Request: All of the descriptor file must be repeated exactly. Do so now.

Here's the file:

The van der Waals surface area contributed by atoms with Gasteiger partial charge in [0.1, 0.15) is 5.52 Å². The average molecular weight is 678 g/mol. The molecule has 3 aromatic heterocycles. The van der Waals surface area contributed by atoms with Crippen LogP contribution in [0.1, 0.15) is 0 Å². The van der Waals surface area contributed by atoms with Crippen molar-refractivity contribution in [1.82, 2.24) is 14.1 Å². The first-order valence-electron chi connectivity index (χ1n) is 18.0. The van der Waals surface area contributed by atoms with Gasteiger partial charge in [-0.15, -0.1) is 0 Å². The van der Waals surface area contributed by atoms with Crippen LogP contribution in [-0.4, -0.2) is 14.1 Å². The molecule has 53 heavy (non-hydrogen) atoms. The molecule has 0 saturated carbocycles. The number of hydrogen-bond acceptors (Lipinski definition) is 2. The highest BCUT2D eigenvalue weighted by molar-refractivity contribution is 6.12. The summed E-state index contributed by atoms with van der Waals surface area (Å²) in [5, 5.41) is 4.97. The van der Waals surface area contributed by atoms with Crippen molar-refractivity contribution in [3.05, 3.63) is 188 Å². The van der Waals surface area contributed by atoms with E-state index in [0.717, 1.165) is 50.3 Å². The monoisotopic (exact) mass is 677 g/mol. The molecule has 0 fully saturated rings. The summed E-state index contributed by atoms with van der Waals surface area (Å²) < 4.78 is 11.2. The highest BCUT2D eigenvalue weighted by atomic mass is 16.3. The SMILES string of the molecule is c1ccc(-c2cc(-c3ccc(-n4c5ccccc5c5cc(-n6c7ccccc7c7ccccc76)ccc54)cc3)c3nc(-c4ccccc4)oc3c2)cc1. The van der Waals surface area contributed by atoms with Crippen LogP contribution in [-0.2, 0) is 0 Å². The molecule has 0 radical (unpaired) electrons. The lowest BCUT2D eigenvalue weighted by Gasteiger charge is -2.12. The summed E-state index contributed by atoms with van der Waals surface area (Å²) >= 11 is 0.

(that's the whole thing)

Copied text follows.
The van der Waals surface area contributed by atoms with Gasteiger partial charge in [0.1, 0.15) is 5.52 Å². The average molecular weight is 678 g/mol. The molecule has 3 aromatic heterocycles. The van der Waals surface area contributed by atoms with Crippen LogP contribution in [0.1, 0.15) is 0 Å². The van der Waals surface area contributed by atoms with Crippen molar-refractivity contribution in [1.82, 2.24) is 14.1 Å². The first-order valence-electron chi connectivity index (χ1n) is 18.0. The van der Waals surface area contributed by atoms with Gasteiger partial charge in [-0.15, -0.1) is 0 Å². The van der Waals surface area contributed by atoms with Crippen LogP contribution in [-0.4, -0.2) is 14.1 Å². The molecule has 53 heavy (non-hydrogen) atoms. The molecule has 0 saturated carbocycles. The number of hydrogen-bond acceptors (Lipinski definition) is 2. The highest BCUT2D eigenvalue weighted by molar-refractivity contribution is 6.12. The summed E-state index contributed by atoms with van der Waals surface area (Å²) in [5, 5.41) is 4.97. The van der Waals surface area contributed by atoms with Crippen molar-refractivity contribution in [3.05, 3.63) is 188 Å². The van der Waals surface area contributed by atoms with E-state index in [0.717, 1.165) is 50.3 Å². The monoisotopic (exact) mass is 677 g/mol. The molecule has 0 fully saturated rings. The summed E-state index contributed by atoms with van der Waals surface area (Å²) < 4.78 is 11.2. The highest BCUT2D eigenvalue weighted by atomic mass is 16.3. The SMILES string of the molecule is c1ccc(-c2cc(-c3ccc(-n4c5ccccc5c5cc(-n6c7ccccc7c7ccccc76)ccc54)cc3)c3nc(-c4ccccc4)oc3c2)cc1. The van der Waals surface area contributed by atoms with Crippen LogP contribution in [-0.2, 0) is 0 Å². The molecule has 0 radical (unpaired) electrons. The lowest BCUT2D eigenvalue weighted by Gasteiger charge is -2.12. The summed E-state index contributed by atoms with van der Waals surface area (Å²) >= 11 is 0.